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Drug use among female sex workers in Belgium (DRUSEB)

Research project DR/38 (Research action DR)


Persons :


Description :

Situation:

The international literature associates sex work and drug use with considerable health risks. In addition to this, these phenomena are often studied together. Among other topics, the prevalence of drug use among sex workers is addressed. However, Belgium has a lack of national prevalence data about drug use within the general population and more in particular among sex workers.
Sex workers are exposed to specific health risks, among which STD’s (sexually transmitted diseases), blood borne viruses and violence. Moreover, the use of substances is associated with more risky behaviour for their health. For example, needle sharing (intravenous drug use) increases the risk for infection with blood borne viruses. The use of alcohol and stimulants is associated with an elevated risk for STD’s: restraints blur and protection measures such as consistent condom use are neglected.
A large proportion of the literature focuses on street prostitution: these sex workers are said to be most frequently exposed to the professional hazards; moreover they appear to be more often drug-dependent.
Several factors, such as sex work, have an impact, not only on the physical health, but also on the mental health. A higher correlation with psychological and psychiatric symptoms has been found. The psychological stress, caused by the profession, can lead to increased drug use and so sex workers find themselves in a downward spiral.
Both drug use and sex work carry a criminal label which causes stereotypes and stigmatization. Drug-using sex workers live isolated from others, and in particular from non-using people. As a result, their social life is harmed and they are victim to a double stigmatisation.
Moreover, the use of health care by sex workers is limited and inconsistent. The literature indicates numerous barriers to access services, including the structure of the existing services, fear for the control apparatus and stigmatization. This target group needs specific care that tackles the different areas in which drug using sex workers experience difficulties.

Research aims

(1) To study the nature and the extent of legal and illegal drug use among female sex workers in Belgium. For this purpose we include window prostitution, sex work in private houses, bars, street prostitution and – in an explorative way – the escort sector. These sectors will be examined in five cities and their surroundings (Antwerp, Brussels, Charleroi, Ghent and Liège).

(2) (a) To map the most frequent drug-related health problems, including physical, social and mental aspects and (b) to understand these health problems in-depth and to examine which problems are the most acute from the perspective of the sex workers.

(3) To explore (a) their specific needs for preventive and curative drug-related health care, (b) their knowledge on existing drug treatment, © their motivations and experienced obstacles for addressing the existing drug related services.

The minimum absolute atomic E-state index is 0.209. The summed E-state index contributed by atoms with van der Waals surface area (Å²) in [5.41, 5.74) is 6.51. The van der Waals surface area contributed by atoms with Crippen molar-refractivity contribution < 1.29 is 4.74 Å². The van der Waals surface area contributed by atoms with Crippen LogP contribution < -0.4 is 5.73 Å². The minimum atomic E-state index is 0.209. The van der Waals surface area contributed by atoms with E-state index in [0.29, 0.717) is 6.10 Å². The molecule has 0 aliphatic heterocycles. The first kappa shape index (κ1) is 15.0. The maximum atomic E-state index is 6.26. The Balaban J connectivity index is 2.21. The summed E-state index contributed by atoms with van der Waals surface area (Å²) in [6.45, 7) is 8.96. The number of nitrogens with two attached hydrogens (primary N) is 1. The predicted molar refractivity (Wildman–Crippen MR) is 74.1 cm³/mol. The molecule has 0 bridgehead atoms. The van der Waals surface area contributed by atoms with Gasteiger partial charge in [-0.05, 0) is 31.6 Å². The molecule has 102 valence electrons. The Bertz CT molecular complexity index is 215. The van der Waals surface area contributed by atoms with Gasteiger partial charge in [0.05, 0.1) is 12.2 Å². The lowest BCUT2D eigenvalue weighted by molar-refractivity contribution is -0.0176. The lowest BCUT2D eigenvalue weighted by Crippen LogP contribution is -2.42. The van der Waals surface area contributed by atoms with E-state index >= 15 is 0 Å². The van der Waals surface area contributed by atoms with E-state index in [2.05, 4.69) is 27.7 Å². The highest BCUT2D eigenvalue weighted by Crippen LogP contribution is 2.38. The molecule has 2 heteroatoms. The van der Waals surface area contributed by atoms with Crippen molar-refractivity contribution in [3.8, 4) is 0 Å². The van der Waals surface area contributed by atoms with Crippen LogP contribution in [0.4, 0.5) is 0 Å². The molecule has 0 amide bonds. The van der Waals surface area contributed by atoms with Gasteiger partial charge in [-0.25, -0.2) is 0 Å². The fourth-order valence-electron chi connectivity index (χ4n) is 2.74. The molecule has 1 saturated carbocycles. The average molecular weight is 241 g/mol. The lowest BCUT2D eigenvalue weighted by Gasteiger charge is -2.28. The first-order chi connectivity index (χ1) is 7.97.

(4) To test the findings of previous objectives against existing initiatives and practices.

Methodology

By means of a literature study we will obtain a detailed picture concerning the use of drugs, drug-related health problems and -needs and experiences with drug treatment among female sex workers.
Two instruments (a quantitative and a qualitative instrument) will be developed based upon (a) existing instruments and (b) a focus group. For this occasion we will invite researchers, staff members from services that offer care for problems related to the profession of sex worker and staff members from the low threshold drug treatment.

Several objectives require a quantitative component: a reliable estimation of drug use as well as drug-related health problems and -needs and of experiences with the drug treatment necessitates quantitative measurement. At least 500 respondents in the five cities and their surroundings (100 per city and surroundings, each time 25 per type of sex worker, except for the escort sector) will be subjected to a structured questionnaire.
Within the qualitative component a checklist with open questions in a variable order will be used during a face-to-face in-depth interview. The perspective of at least 25 female sex workers (in each city, if present, the different types of sex workers and the local dominant scenes) is central to explore the underlying processes and meanings.

After the data-analysis, five focus groups will be organised with invitees that work in the field. The results obtained in the previous research phases will be presented to the participants; the focus group participants will be able to discuss their interpretation of the results. Furthermore, these groups will reflect about suitable work methods and strategies to tackle drug-related health problems and –needs.


Documentation :

Middelengebruik onder sekswerkers in België Een kwantitatieve en kwalitatieve studie in vijf sectoren van de seksindustrie : eindrapport    Gent : Academia Press, 2011 (SP2412)
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